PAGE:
Do Professional Athletes Make for Prudent Clients

Do Professional Athletes Make for Prudent Clients

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The answer is ‘no!’

Athletes in today’s society get paid a lot of money for winning the World Series or the Super Bowl, and they don’t always spend that money as wisely as they could. According to the Bleacher Report website here are some of the more outrageous things successful athletes have spent their hard-earned salaries and bonuses on:

  • A running back for the Houston Texans spent part of his $43.5 million contract on 10 Segways, which cost about $7,000 apiece for a top-line model.
  • One New Jersey (now Brooklyn) Nets forward has over 1,000 pairs of shoes. He keeps them in a temperature-controlled room with a fingerprint security device, mirrored ceilings, a bed, a TV, and a basketball hoop.
  • Cristiano Ronaldo of Real Madrid collects sports cars. He owns about 20, including a Lamborghini Aventador worth $318,000, a Rolls-Royce Phantom costing $400,000, and a Bugatti Veyron valued at $1,700,000.
  • Basketball superstar Kobe Bryant reportedly once spent $21,000 on 15 bottles of Cristal champagne at a Las Vegas nightclub.
  • Scottie Pippen of the Chicago Bulls basketball team is said to have paid $4.3 million for a Gulfstream jet that, he discovered after his purchase, wasn’t in any shape to fly. After a protracted lawsuit, he received $2 million from his own lawyer, whom he accused of not inspecting the jet thoroughly.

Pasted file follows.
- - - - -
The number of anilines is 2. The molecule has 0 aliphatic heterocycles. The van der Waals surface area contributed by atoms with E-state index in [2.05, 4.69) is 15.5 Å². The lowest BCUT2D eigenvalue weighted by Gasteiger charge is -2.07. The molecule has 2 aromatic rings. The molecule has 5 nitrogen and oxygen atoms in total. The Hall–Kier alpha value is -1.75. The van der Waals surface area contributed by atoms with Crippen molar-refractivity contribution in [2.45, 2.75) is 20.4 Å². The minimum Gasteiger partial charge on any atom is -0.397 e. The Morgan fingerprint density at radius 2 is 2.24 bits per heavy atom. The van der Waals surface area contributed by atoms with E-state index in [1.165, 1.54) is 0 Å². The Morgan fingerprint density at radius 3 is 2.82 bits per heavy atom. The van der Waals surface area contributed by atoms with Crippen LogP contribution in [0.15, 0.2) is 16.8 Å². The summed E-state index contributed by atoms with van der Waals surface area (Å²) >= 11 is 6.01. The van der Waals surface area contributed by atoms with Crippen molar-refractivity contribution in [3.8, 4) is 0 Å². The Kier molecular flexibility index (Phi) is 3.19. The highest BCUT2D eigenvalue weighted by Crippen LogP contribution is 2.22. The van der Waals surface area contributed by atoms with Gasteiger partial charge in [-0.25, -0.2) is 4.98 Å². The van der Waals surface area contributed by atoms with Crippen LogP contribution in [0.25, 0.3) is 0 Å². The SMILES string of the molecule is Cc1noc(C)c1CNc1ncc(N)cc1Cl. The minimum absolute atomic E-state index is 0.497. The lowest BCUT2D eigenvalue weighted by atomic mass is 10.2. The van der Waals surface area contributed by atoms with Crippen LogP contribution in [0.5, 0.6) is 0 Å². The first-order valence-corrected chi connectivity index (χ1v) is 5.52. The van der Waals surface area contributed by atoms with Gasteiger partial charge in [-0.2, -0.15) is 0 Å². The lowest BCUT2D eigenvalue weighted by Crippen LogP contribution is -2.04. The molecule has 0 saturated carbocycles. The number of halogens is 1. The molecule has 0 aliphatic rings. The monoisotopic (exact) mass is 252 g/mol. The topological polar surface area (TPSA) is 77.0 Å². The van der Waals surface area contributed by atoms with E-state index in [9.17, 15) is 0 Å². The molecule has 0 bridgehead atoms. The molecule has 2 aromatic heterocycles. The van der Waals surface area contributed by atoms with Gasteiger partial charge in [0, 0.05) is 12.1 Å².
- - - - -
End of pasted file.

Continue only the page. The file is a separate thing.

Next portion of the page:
I think the conclusion we can draw is that professional athletes are not unlike lottery winners.

One moment they have no money and the next moment, they are awash in unimagined riches.  They simply cannot respect the money and want to preserve the money like someone who earned it dollar by dollar.  Respect money and it lasts.  Throw it around and it evaporates.  The amount of money in question is essentially irrelevant.

John Arne Riis, international soccer player, declared bankruptcy despite earning $75,000 per week.  After earning $300 million, Mike Tyson claimed he was worth less than $700.

Your clients may understand the value of money.  Probably their children don’t.  People who inherit money may well be like professional athletes.  Do not be stingy with your knowledge and perspective.  You want your clients’ children’s children as clients down the road.  Educate them now.

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